Bix Gabriel: MFA Year 2, Week 1

September 2015

Imagining Tunacorn and Skunkinex in ‘Immigrant Fiction.’

Mark Warren: The Evolution of Comfort

September 2015

How we have been disenfranchised of our natural inheritance.

Ebadur Rahman: The Resilience in a Smile

August 2015

Reflections on the legacy of a relief initiative strengthened through its own tragedy.

Kate Newman and Rodrigo Fuentes: Bible in One Hand, Constitution in the Other

August 2015

The politics of Christianity in Guatemala.

Gilbert Hernandez: I Saw My Neighborhood as the World

August 2015

The elder statesman of alt comix looks back on the legendary series he co-created, Love and Rockets.

Amanda Lee Koe: On the 50th Anniversary of Singapore’s Independence

August 2015

Singapore may be one of the world’s leading financial centers, but is governing against ideology risky business for democracy?

Ragini Tharoor Srinivasan: Bobby Jindal and the Hyphenated American

August 2015

Jindal mistakes entry into the American mainstream as a matter of shedding a hyphen.

Megan Alpert: Justice and Peace in the Shrinking Forest, Part Two

July 2015

Part II, The Free Men of the Forest: The consequences of oil, development, and state intervention in an indigenous community.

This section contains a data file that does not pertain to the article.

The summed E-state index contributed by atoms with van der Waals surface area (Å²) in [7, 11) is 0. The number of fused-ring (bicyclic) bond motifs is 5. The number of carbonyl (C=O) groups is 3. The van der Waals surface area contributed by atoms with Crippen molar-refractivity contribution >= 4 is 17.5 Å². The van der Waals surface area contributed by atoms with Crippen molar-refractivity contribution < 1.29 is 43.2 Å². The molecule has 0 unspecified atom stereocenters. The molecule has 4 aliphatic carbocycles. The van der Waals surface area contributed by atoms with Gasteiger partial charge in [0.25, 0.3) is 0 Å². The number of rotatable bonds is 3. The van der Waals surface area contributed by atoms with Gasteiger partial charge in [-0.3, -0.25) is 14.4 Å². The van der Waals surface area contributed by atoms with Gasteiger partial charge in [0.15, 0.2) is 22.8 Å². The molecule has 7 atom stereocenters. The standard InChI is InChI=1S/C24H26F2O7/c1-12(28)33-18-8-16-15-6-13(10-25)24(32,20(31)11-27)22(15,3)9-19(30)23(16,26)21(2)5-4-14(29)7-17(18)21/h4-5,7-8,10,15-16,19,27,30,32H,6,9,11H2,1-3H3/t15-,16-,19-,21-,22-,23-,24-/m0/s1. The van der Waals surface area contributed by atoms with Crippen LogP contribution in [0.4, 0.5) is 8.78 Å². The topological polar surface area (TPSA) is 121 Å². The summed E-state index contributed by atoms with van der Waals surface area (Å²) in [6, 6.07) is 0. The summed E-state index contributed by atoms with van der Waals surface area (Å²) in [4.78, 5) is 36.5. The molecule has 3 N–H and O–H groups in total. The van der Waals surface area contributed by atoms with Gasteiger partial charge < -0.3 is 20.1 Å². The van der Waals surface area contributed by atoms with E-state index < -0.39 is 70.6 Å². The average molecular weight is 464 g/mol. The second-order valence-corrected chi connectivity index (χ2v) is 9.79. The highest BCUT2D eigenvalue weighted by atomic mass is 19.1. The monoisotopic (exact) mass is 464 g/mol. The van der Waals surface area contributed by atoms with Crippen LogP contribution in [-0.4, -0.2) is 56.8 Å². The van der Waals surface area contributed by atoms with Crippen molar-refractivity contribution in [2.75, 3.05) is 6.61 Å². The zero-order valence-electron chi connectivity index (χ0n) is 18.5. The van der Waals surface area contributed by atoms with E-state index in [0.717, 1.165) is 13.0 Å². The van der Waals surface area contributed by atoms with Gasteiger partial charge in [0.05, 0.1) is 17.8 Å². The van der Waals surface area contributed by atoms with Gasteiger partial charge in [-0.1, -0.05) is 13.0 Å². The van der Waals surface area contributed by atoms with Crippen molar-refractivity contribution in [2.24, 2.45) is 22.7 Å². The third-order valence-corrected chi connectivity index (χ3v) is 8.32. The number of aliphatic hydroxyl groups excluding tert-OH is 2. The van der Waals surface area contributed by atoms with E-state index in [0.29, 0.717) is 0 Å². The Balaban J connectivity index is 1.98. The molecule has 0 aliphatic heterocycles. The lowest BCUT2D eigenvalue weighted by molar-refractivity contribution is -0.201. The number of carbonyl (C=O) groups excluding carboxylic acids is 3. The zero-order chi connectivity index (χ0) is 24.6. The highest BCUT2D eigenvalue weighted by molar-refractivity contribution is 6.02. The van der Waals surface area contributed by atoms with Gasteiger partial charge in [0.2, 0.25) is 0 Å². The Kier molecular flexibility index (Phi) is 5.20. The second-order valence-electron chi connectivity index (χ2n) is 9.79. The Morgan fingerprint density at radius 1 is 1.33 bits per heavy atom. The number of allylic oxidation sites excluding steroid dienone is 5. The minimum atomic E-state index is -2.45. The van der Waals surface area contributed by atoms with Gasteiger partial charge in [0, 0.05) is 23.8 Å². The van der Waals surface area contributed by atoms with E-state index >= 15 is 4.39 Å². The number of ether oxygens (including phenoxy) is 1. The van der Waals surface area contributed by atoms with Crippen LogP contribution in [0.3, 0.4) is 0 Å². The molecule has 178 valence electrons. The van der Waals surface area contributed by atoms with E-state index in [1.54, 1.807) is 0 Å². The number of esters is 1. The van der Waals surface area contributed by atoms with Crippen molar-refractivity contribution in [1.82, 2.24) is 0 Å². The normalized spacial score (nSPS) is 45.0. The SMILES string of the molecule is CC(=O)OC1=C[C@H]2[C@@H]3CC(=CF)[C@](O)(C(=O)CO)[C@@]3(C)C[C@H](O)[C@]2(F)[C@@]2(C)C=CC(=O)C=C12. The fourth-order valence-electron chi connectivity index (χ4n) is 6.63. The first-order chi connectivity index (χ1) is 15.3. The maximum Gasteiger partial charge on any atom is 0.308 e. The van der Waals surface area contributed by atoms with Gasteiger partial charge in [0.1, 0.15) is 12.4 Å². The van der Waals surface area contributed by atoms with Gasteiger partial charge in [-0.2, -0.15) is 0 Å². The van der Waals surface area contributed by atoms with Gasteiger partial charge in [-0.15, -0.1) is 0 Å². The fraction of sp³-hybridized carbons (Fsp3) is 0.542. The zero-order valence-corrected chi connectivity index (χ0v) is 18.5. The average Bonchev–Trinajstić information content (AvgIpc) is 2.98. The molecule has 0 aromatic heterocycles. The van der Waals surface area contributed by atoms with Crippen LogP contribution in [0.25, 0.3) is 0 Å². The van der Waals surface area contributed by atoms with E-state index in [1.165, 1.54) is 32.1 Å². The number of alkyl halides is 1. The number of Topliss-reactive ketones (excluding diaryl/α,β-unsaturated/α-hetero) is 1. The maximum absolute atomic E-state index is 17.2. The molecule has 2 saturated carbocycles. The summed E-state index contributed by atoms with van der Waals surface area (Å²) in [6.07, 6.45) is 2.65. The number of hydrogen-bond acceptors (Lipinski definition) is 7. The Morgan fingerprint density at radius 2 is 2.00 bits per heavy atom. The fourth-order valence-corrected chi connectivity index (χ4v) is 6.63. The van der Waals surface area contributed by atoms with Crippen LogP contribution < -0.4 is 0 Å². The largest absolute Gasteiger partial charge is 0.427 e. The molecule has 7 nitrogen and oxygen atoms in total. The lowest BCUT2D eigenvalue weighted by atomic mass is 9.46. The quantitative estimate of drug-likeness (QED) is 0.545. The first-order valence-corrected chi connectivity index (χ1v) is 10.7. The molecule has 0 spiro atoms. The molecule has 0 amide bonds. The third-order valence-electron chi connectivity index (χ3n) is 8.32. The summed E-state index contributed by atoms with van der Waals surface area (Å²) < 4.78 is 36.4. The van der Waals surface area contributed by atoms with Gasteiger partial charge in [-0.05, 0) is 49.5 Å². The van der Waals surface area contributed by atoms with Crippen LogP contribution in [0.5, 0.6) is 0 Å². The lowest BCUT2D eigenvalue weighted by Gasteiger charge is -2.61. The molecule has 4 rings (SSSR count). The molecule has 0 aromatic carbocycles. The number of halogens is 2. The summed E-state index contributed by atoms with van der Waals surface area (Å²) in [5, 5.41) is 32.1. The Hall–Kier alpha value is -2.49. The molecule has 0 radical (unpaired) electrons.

Venkat Srinivasan: We Need The Water

July 2015

A look inside the systems that move and manage California’s dwindling water supply, and the debates over who and what needs water most.

Megan Alpert: Justice and Peace in the Shrinking Forest, Part One

July 2015

Part I, Ordinary Justice: After a spate of killings in 2013, an indigenous community threatened by oil operations struggles to come to terms with their new reality.

Ciara Torres-Spelliscy: The South Doesn’t Have a Monopoly on our Racist History

July 2015

We should take down the Confederate flag, but racism has always been and continues to be a national issue. A case study of Crandall v. State before the Connecticut Supreme Court in 1834 serves as a prime example.

Danielle Lanzet: In My End Is My Beginning

June 2015

Literati meet digerati, meet love, meet heartbreak.

Meakin Armstrong: Love’s Not Bulletproof

June 2015

A white Charlestonian says the recent shooting at Emanuel A.M.E. church is the inevitable outcome of white privilege.

George Gao: What Cannot Be Said

June 2015

Can a country so fixated on the future simply forget its recent past?

Kelly Link: The Shadow of the Real

May 2015

In The Bloody Chamber, Angela Carter put her own spin on horror, the gothic, and old fairy tales, expanding the limits and possibilities of fiction.

Emma Rosenberg and Mario Alejandro Ariza: Freedom Gained or Freedom Imposed?

July 2013

The appointment of the first openly gay U.S. Ambassador to the Dominican Republic presents both risks and opportunities.

Elizabeth Greenwood: Weegee’s New York

May 2012

'Murder is My Business,' an exhibition of Weegee's gritty photographs, opens at the International Center for Photography.